Updated from Wednesday, Feb. 10(Part 1 of a two-part feature on threats faced by underperforming U.S. solar companies)

NEW YORK (

TheStreet

) -- The real solar earnings season will kick off on Thursday with

JA Solar

(JASO)

expected to report before the market opens, but already this week,

Energy Conversion Devices

(ENER)

and

Evergreen Solar

(ESLR)

reported.

Analysts and investors expect a big fourth quarter from the Chinese solar players and bellwether U.S. solar stocks like

First Solar

(FSLR) - Get Report

, but in the case of Evergreen and Energy Conversion Devices, the only big thing was the level of disappointment in both earnings.

In fact, some analysts are not limiting their concerns about these solar companies to the issue of near-term profitability, but question whether these companies are to face solar extinction, sooner or later.

Analysts that cover Energy Conversion Devices and Evergreen have already released less-than-encouraging research notes in the wake of the earnings.

UBS analyst Stephen Chin downgraded Energy Conversion Devices to a sell and revised his price target from $11 to $6. Chin cut his June 2010 Energy Conversion Devices earnings forecast to a loss of $2.40 per share, from a loss of 71 cents; for 2011, the UBS analyst forecasts a loss of $1.50, as opposed to his previous forecast for a profit of 18 cents.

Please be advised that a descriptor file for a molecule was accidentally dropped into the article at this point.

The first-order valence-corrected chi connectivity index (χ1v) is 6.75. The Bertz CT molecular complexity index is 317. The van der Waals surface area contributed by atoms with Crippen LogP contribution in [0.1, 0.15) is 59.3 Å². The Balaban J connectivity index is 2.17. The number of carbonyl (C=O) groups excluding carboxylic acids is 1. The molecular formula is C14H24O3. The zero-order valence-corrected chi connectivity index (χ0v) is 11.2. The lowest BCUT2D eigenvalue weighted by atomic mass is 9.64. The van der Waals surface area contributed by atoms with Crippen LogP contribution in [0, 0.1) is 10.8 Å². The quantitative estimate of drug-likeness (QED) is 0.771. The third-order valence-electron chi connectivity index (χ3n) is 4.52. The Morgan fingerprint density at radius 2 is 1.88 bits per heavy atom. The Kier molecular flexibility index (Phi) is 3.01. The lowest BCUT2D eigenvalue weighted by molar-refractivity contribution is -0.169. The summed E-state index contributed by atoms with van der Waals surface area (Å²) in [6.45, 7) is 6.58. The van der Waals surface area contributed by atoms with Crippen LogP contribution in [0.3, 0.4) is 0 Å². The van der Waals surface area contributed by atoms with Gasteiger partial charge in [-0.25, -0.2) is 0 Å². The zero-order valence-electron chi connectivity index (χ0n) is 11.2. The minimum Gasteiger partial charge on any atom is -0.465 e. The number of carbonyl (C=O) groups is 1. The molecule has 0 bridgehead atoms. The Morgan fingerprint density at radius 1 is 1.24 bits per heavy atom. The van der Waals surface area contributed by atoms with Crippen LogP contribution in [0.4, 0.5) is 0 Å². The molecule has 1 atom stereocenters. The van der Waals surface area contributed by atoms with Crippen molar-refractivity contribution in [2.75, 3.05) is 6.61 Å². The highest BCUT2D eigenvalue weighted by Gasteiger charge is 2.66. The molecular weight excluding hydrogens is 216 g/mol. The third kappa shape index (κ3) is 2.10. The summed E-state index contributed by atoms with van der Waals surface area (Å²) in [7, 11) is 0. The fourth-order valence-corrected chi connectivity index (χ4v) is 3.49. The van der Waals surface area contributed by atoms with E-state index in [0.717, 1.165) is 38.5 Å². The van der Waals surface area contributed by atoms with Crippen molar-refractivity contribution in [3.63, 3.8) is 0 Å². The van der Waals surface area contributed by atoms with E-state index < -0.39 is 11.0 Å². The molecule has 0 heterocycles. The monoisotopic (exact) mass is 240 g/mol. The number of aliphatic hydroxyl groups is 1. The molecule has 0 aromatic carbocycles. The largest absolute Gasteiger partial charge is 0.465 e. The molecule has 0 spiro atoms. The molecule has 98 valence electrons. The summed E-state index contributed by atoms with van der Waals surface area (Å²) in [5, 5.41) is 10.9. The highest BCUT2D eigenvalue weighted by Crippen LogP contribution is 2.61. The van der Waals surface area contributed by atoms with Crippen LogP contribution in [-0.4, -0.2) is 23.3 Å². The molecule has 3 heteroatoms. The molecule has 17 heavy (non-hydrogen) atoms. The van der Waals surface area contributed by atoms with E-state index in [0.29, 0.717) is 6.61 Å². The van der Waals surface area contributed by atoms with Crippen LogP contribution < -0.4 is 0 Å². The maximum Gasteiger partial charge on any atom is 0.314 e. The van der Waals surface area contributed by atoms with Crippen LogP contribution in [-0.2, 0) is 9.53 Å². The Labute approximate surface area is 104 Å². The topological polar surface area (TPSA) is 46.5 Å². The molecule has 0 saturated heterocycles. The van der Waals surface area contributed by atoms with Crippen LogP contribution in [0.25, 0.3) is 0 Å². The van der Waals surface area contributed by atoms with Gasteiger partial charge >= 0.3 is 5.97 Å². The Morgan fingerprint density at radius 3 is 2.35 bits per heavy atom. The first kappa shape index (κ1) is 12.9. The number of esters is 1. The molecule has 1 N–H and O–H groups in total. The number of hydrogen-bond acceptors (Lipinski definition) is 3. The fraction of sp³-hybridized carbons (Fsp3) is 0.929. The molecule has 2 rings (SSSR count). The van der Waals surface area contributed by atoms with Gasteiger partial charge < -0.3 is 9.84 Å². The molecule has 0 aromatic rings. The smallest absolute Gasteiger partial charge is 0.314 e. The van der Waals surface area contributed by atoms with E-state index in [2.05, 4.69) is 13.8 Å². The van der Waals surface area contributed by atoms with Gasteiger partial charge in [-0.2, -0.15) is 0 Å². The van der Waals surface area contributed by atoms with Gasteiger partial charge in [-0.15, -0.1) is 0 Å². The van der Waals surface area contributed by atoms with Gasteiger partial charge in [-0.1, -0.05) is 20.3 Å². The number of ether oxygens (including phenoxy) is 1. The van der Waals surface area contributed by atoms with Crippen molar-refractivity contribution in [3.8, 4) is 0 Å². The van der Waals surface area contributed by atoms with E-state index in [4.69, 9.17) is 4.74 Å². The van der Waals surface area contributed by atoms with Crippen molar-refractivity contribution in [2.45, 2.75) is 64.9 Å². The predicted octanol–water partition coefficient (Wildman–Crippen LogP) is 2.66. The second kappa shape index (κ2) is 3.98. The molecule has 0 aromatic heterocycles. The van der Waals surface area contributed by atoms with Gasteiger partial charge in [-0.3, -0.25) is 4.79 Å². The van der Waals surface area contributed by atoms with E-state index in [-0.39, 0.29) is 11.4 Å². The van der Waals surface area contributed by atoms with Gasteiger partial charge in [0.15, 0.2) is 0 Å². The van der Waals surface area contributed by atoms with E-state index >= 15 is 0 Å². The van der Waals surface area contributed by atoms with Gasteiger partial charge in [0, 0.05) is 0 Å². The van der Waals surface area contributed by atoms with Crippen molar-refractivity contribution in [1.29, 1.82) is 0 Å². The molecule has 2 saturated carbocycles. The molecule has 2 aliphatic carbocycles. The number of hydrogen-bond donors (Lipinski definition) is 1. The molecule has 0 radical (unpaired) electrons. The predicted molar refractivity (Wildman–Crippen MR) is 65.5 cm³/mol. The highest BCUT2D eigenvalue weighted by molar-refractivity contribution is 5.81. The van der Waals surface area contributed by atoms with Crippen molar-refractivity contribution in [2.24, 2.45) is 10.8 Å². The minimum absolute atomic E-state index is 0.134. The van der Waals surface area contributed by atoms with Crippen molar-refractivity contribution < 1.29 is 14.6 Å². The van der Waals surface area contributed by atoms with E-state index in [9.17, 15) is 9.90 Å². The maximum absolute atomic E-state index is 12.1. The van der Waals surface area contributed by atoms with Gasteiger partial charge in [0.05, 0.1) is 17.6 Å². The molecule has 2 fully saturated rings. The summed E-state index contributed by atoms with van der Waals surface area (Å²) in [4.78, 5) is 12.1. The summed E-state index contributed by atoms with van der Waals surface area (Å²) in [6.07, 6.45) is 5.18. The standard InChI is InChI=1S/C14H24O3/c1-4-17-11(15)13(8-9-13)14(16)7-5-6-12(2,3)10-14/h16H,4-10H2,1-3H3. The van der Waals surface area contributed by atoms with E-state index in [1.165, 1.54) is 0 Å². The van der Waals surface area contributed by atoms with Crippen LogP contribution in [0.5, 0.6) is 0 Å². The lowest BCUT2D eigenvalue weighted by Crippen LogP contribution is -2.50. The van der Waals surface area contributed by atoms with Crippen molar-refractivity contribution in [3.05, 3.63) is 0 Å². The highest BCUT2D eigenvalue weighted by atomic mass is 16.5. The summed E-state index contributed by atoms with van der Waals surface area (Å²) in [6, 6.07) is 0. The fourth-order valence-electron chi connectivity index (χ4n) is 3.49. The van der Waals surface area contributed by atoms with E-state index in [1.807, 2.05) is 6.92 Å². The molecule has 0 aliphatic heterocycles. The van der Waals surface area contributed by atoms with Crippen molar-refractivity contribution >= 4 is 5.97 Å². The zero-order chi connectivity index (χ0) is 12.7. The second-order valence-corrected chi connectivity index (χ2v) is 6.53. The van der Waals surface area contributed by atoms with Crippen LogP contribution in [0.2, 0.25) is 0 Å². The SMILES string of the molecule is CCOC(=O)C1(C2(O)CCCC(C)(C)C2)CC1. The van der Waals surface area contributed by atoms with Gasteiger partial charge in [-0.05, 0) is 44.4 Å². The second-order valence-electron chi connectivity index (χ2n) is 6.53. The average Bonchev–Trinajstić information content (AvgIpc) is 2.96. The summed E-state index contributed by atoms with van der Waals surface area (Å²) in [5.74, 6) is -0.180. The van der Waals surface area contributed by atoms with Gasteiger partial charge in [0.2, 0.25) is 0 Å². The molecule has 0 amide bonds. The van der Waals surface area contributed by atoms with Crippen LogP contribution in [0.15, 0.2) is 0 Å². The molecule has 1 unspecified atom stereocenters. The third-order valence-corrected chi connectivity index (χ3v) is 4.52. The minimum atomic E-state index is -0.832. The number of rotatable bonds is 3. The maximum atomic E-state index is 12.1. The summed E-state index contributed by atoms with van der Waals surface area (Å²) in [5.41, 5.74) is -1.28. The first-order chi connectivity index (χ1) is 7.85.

Wedbush Securities analyst Christine Hersey wrote that Energy Conversion Devices will continue to struggle with oversupply, and did not see the fact that company management chose not to provide fiscal 2010 production or revenue guidance as a good sign. Energy Conversion Devices was already a sell at Wedbush, but even the bearish Wedbush analyst only expected a loss of 65 cents this quarter, not the 92 cent loss delivered by the solar company.

The Wedbush analyst is now forecasting a loss of $3.19 for fiscal 2010, versus a previous estimate of a loss of $1.94. For 2011, Wedbush expects a loss of $2.32, versus a previous estimate of $1.69.